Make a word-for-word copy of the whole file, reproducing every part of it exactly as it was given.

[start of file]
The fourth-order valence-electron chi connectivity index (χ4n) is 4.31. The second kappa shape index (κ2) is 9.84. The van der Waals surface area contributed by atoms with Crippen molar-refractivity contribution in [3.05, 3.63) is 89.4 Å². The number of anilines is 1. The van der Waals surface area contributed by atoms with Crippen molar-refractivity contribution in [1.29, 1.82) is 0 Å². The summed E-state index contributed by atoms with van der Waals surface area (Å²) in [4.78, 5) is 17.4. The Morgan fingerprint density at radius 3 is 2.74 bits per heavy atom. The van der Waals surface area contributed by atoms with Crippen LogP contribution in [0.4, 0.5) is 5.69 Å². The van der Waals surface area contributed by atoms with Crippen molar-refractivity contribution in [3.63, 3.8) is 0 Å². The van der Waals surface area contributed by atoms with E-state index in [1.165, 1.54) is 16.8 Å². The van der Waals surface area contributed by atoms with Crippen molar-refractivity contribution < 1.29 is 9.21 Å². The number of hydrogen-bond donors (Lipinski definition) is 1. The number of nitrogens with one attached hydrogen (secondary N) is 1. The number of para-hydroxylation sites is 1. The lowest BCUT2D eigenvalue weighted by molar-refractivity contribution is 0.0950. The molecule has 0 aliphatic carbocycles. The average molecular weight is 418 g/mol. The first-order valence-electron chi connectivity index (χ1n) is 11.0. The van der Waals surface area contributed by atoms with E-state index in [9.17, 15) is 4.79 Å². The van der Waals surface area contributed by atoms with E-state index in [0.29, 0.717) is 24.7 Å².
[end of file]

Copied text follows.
The fourth-order valence-electron chi connectivity index (χ4n) is 4.31. The second kappa shape index (κ2) is 9.84. The van der Waals surface area contributed by atoms with Crippen molar-refractivity contribution in [3.05, 3.63) is 89.4 Å². The number of anilines is 1. The van der Waals surface area contributed by atoms with Crippen molar-refractivity contribution in [1.29, 1.82) is 0 Å². The summed E-state index contributed by atoms with van der Waals surface area (Å²) in [4.78, 5) is 17.4. The Morgan fingerprint density at radius 3 is 2.74 bits per heavy atom. The van der Waals surface area contributed by atoms with Crippen LogP contribution in [0.4, 0.5) is 5.69 Å². The van der Waals surface area contributed by atoms with Crippen molar-refractivity contribution in [3.63, 3.8) is 0 Å². The van der Waals surface area contributed by atoms with E-state index in [1.165, 1.54) is 16.8 Å². The van der Waals surface area contributed by atoms with Crippen molar-refractivity contribution < 1.29 is 9.21 Å². The number of hydrogen-bond donors (Lipinski definition) is 1. The number of nitrogens with one attached hydrogen (secondary N) is 1. The number of para-hydroxylation sites is 1. The lowest BCUT2D eigenvalue weighted by molar-refractivity contribution is 0.0950. The molecule has 0 aliphatic carbocycles. The average molecular weight is 418 g/mol. The first-order valence-electron chi connectivity index (χ1n) is 11.0. The van der Waals surface area contributed by atoms with E-state index in [9.17, 15) is 4.79 Å². The van der Waals surface area contributed by atoms with E-state index in [0.29, 0.717) is 24.7 Å².